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Bengals
all about
The Bengal cat is a result of selective breeding of the Asian Leopard Cat
(ALC) with a domestic cat. The domestic bengal is at least four generations
away from the ALC.  The domestic Bengal is an exotic looking "domestic
cat". They require a regular feline diet, use the litter box and require no
special care or permits. Many love playing in the water, and even going as
far as getting in the bathtub with you on occasion! They are great
companions and are constantly entertaining their owners! To learn more
about Bengals, visit the International Bengal Association web page -
http://www.tibcs.com
The Bengal cat makes a loving, intelligent housecat. Curious and entertaining, some even
enjoy playing in water and bathing with their owners. They enjoy the companionship of both
adults and children and usually adapt to other family pets. Some owners regularly walk their
Bengals on leashes. Exercise, nutritional and immunization requirements are the same as for
all domestic household cats. The domestic Bengal (four generations or more from the Asian
Leopard Cat) has normal litter box habits, is recognized in several cat fancy registries and
currently makes up the largest number of cats competing in The International Cat Association
(TICA). Also recognized by registries such as AACE, ACF, ACFA, CCA, FIFE, GCCF, FIFE, NZCF
and QICC, this entertaining and affectionate cat is finding its way into more and more living
rooms.

Colors and Patterns
The first registry to recognize the Bengal, The International Cat Association (TICA) recognizes
several colors (brown, seal lynx point, mink, sepia, silver) and patterns (spotted and marbled)
for Championship competition. In the New Traits class, any other color may be shown, as well
as longhair Bengals.


Brown Spotted Tabby Bengals
The brown spotted tabby (leopard spotted) Bengals have dark spots on a lighter ground color
ranging from gray or tawny to sorrel to golden, very rufused (bright orange) and to a rich
mahogany. Note: The Asian Leopard Cat is considered a brown spotted tabby in the cat fancy
and ranges somewhat in color. Brown includes variations of tawny, sorrel, golden, hot rufus
and mahogany.


There is also Seal Lynx Point, Sepia and Mink Spotted Tabby Bengals.
The seal lynx point (blue-eyed) and seal sepia (gold or green-eyed) spotted tabbies (fondly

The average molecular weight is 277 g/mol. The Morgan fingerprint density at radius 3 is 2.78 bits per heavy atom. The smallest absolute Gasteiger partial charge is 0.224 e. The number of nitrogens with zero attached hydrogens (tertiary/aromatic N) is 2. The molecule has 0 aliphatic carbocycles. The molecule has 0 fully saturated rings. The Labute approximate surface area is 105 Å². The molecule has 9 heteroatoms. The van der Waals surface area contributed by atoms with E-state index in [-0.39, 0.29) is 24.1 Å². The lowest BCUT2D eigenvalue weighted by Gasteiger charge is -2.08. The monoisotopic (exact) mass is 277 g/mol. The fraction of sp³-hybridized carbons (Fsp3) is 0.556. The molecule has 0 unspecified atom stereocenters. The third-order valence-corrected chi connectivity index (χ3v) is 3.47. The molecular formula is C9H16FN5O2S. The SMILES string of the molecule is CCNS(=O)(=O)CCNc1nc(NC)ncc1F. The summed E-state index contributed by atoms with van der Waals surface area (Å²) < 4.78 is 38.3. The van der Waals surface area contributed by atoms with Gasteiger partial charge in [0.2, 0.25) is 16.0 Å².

referred to by breeders as two of the "snow" leopard spotteds) have ivory backgrounds with
contrasting spots. The seal mink (aqua or green-eyed) spotted is a combination of one each of
the above pointed Siamese and the Burmese sepia genes. Extreme contrast between the
markings and the ground color is desirable in each spotted color.


Spotted Seal Lynx Point Bengal
Spots of all colors and patterns vary in color, size, rosetting and intensity but preference is
given to random and horizontal pattern alignment with wide spacing or "acreage".

Marbled Bengals
The classic tabby gene creates the marbled Bengal and represents a change of pattern from
spotted to swirled or marbleized. This dramatic pattern is comprised of swirls of brown spotted
colors flowing in a horizontal fashion instead of traditional spots. Preference is given to the
more horizontal, flowing and "ocelot-like" patterns. The "marbled" pattern can also occur in
lynx, sepia and mink color/patterns (see above).


A Brown Marbled Tabby and a Seal Lynx Point Marbled Tabby
Other Colors & Characteristics
"Glitter," the high shine (usually on a clear, non ticked coat) that has been discovered and
developed in the Bengal is a welcome addition to the breed.

"Rosettes," the dark outlining of coat markings (both in the spotted and marbled) that are
around a third rich color, are found in many Asian Leopard Cats and other wild cat species.
Rosettes showing two distinct colors or shades, such as paw print shaped, arrowhead shaped,
doughnut or half-doughnut shaped or clustered are preferred to single spotting but not required.

Some Bengal kittens go through what is referred to as the "fuzzy uglies". A beautifully clear
kitten at three weeks old may begin to acquire a ticked kitten coat at four to five weeks old. This
coat begins to clear again to higher contrast at about 12 weeks and is again breathtaking by 6
months.

Please Note: There are a variety of other colors (such as blue, black, Tobie, etc.) and
characteristics (long hair, flat face, etc.) of the Bengal cat which are derived from the domestic
genes that DO NOT meet the Bengal standard in TICA... But which may be quite beautiful and
shown in UFO and other registries.

Conformation
Bengals are relatively large-boned, short haired cats with males averaging from 10 to 15
pounds and females usually smaller. The face should have a distinctly non-domestic
expression, with small, rounded ears and intense facial markings. Careful selection ensures
Bengal cats that are friendly, loving domestic cats that bear a strong physical resemblance to
their Asian Leopard Cat ancestors. Please click on face to read an article about the Bengal's
head and face.

Evaluation
Kittens are categorized as to their quality when compared to the accepted TICA Bengal
Standard. The Standard for the Bengal cat describes the ideal. Kittens are sold either as
pets to be altered, breeders and/or show quality cats.

Show quality is the best of the best.

Breeder quality is a good cat that has something lovely to offer the breed and no faults
or perhaps one or two less desirable traits that can bred out in a generation.

Pet quality is a cat that for some reason the breeder feels does not qualify to be offered
as a breeder or show cat. This might be due to a visual undesirable trait such as a spot
of white color on the throat or groin (referred to as a locket) or a genetic defect that might
put offspring at risk for ill health.

Note: Bengal standards as accepted by other cat registries in other
countries may vary somewhat